Also, yes, kids probably *are* more likely to become intrinsically interested in something when their parents and teachers communicate that it’s important. That’s probably one reason why urban schools that insist their students *will* go to college end up sending so many of their students to college.

    That doesn’t necessarily mean you can *make* someone interested in something, though. Even if you expose kids to something and tell them it’s important, some of them just won’t care because it just won’t be a great fit. Maybe violin just doesn’t do anything for them. Maybe they’ve discovered a love of dance, and want to put their time and energy into that instead. Maybe violin is so hard for them it takes the fun out of learning the instrument. Maybe they think we don’t *really* care about violin, and are just saying it’s important to try to make *them* care. That would turn most adults off, but for some reason we think kids can’t see through these transparent attempts to manipulate them. Finally, maybe kids are just sick of being told what they should do and care about, and would like to at least have the freedom to choose something as personal as what interests them.

    Sometimes kids are interested in things that don’t have a lot of value, and don’t care about things that do. But I think a lot of the time, we don’t trust them enough to *let* them choose, and we don’t see the real value in things they’ve chosen (e.g. video games, which researchers like Daphne Bavelier have discovered improve various visual and executive function abilities, but are still widely denigrated by parents & teachers). I wonder if the less we trust kids, the *more* likely they are to become interested in things we find worthless, simply out of rebellion or self-assertion. What do you think?

    So, the examples you’re giving are dead on, but I still can’t support your conclusion. :)

  4. Nathan A says:


    An example discussed in my Learning Theories class this week pointed out how leisurely reading is more enticing and memorable than scholarly reading. Both should be interesting to the reader but the delivery is very different. Textbooks require little imagination and even less personal involvement. The discovery and unpredictability of the characters and storyline of a novel keeps us hooked. Ironically, you don’t need to retain or apply the information from the novel as you would with the textbook. Instructors are then burdened with the responsibility of taking monotonously written text and making it interesting.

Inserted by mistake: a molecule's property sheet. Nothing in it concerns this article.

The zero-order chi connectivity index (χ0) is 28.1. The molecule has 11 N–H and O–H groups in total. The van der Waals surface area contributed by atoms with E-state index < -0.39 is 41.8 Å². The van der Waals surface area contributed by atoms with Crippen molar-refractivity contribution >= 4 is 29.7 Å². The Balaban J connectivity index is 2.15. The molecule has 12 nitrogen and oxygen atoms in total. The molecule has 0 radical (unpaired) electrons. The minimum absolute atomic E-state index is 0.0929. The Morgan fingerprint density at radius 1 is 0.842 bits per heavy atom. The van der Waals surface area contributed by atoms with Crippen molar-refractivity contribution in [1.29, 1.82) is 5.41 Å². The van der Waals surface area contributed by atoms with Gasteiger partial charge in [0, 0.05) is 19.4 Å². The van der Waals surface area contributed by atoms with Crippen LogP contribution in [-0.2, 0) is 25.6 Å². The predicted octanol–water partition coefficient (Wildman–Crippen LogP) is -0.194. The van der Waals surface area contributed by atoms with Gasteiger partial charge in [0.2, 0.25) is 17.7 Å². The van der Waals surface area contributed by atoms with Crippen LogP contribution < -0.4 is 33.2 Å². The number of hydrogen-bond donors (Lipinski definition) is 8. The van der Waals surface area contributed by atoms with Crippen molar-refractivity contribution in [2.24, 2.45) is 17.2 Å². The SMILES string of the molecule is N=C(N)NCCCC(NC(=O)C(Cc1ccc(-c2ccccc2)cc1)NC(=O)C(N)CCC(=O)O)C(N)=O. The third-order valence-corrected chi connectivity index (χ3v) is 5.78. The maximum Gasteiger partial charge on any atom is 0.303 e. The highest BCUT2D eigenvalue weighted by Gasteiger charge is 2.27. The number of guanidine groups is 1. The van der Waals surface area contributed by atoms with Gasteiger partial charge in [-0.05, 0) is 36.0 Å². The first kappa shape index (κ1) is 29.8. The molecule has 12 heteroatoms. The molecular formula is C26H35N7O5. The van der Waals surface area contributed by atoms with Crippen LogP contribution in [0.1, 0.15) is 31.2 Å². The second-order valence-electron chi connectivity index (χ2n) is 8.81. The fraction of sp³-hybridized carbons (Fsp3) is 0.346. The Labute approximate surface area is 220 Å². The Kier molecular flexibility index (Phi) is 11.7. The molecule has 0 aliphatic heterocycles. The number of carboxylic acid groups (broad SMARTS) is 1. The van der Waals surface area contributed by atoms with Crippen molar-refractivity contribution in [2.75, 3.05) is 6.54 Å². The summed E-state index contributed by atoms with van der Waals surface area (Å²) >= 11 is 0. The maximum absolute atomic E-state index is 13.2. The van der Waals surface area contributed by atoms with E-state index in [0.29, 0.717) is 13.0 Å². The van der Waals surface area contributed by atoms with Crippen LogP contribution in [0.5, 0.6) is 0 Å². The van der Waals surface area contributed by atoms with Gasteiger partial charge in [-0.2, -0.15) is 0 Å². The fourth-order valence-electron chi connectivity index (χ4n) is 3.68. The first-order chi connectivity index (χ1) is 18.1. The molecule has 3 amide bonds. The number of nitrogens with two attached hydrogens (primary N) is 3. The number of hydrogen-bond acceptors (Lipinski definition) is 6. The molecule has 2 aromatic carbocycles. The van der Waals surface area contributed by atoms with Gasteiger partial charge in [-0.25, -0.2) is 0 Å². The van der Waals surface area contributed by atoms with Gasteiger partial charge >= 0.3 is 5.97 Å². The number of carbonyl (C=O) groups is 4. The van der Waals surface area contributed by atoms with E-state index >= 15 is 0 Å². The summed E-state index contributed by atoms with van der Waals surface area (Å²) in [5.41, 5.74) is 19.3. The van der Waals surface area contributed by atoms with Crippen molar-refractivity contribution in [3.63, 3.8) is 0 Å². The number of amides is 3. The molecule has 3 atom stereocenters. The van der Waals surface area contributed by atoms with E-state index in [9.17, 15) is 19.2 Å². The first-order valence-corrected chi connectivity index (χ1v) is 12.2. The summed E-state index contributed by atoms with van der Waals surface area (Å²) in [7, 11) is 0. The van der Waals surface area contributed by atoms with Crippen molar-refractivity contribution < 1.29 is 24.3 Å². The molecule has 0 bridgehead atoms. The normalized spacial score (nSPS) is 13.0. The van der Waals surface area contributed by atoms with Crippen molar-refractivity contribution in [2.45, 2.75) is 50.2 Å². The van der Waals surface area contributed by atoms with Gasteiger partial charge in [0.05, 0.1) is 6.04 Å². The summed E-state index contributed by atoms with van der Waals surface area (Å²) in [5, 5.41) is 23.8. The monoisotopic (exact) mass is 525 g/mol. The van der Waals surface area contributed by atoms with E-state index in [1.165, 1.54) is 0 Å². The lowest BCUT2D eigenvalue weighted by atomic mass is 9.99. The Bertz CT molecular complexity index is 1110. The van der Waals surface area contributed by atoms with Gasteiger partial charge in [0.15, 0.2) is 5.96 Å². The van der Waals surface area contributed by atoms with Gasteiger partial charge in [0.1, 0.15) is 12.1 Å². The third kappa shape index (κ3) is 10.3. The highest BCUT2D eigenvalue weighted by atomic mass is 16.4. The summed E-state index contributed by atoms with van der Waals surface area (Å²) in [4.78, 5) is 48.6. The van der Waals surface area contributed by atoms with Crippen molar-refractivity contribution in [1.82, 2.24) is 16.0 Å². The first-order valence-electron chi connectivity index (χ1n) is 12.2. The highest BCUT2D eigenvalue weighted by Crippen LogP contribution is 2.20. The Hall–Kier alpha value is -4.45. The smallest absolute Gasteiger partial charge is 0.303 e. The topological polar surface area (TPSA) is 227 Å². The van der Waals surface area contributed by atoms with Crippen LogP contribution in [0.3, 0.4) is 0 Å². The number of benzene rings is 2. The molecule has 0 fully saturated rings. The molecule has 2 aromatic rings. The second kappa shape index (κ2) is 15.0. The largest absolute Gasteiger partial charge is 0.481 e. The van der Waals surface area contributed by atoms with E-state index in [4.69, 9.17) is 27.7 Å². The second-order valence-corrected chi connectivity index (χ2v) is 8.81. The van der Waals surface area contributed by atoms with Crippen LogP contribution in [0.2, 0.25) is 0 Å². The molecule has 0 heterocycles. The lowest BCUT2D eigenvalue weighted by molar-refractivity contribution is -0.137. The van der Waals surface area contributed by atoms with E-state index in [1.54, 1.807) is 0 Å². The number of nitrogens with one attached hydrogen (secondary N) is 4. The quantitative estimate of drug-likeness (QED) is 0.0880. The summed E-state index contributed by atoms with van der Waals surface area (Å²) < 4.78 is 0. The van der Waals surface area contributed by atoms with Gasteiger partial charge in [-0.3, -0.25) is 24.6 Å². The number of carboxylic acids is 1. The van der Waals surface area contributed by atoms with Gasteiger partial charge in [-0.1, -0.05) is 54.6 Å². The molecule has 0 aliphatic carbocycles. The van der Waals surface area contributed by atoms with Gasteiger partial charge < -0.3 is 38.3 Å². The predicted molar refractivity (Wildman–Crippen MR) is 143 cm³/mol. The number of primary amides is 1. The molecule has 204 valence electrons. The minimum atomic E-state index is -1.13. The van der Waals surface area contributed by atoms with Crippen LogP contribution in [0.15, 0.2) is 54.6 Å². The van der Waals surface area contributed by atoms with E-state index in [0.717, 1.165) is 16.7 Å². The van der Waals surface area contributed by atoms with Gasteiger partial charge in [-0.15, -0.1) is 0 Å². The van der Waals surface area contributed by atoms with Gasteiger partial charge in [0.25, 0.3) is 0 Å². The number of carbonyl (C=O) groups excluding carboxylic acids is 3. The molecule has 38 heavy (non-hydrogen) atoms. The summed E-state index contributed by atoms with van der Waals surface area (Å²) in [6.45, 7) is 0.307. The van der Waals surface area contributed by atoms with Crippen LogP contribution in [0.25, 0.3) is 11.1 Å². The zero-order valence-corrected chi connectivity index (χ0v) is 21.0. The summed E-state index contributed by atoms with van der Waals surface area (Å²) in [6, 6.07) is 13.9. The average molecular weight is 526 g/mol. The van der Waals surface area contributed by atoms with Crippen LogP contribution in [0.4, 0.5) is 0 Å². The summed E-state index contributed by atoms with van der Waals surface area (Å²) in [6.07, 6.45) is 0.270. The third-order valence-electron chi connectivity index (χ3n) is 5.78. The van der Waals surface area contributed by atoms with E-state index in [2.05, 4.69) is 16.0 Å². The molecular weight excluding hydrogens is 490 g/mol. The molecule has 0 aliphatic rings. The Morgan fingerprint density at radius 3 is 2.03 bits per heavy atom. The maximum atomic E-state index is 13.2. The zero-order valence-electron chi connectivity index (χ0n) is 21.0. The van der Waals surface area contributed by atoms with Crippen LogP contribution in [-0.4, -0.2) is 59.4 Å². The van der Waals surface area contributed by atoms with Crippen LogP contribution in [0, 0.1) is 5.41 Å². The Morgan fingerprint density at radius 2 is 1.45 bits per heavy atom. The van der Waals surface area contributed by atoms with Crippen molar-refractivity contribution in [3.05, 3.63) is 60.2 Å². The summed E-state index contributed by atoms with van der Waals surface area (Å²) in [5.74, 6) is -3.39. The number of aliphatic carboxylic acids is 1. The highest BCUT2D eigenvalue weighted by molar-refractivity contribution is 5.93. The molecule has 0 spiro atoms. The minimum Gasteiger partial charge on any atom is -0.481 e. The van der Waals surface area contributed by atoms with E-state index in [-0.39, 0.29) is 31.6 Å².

Getting learners of any age interested in things is a crucial first step. Once I have someone’s attention I am not sure what the next step should be for smoothest transition. I currently train adults on a workflow system so I immediately move to application. Yet, I take for granted certain basic computer skills which distracts from the end goal while I pause to explain basic tasks. In a classroom environment, using time reiterating rudimentary skills seems downright counter-productive.

    Incorrectly assuming your audience has mastered basic skills is equally unsafe. In the first weeks of the year in primary school, the review of concepts seemed so tedious to me. I sympathize with instructors now who were caught in the conundrum of alienating those of us who had mastered the building blocks or losing the students who had not. Is there a way to review skills without it being an exercise in tedium? To specify that question, can an instructor combine end goal vision with building block skills and introduce new material all at the same time?

    It must sound like I’m asking teachers to perform magic. But I’m really wondering if they simply need better (more interesting) material and some updated tools.

  5. Gerrit Geurs says:

    The question of interest is one that I have had to tackle from multiple angles in my classroom. I teach in a project-based-learning environment, and in order for the project unit to be successful, student interest is a must. Interest is what keeps students engaged so that group conflicts and management issues are minimal, moves the class forward in exploring class content, and motivates them to complete the project assignment.

    I appreciate your even-handed treatment of both aspects of interest, whether to elicit and invoke it, or let it emerge on its own. However, what I have observed in my classroom leads me to disagree with the import that you place on extrinsic motivation and how it can take the place of intrinsic motivation without undermining it.

    A project unit I develop may have authenticity, academic rigor, applied learning, active exploration, adult connections, and assessment practices (commonly known as the “6 A’s”), but if I have to resort to pedagogical manipulation in order to inspire a student to tackle a project, the results will be less than desirable and I will soon have to try again to extrinsically motivate him.

    What I find is the better approach, which you touch on only briefly, is the idea of leveraging a student’s interests to engage him. When the student can see how course content can connect to his already existing world, things become much easier.

    Thank you for your thoughtful critique on interest and intrinsic/extrinsic motivations. I’m interested to know what others have to say on this topic.

  6. As a social studies teacher, I spend a lot of time thinking about how to engage students with the content outlined in my curriculum. Giving students choices and oppportunities to explore their interests is a highly effective practice.

    Since I stopped using textbooks and started including (mostly) narrative nonfiction and deep discussion about text, students have flourished. It is true that some students appear to have no intrinsic motivation, but they come around a bit more when they see motivation and engagement among their peers.

    One of my favorite things to observe is the building of interest throughout a unit. Many of my students groaned when I assigned Girls of Atomic City for a U.S. History unit, but after reading the first chapter they were hooked. They started asking questions and sharing reactions before class even got started. Some had even done some research. With some choices and quality material, generating a genuine interest in a topic is possible.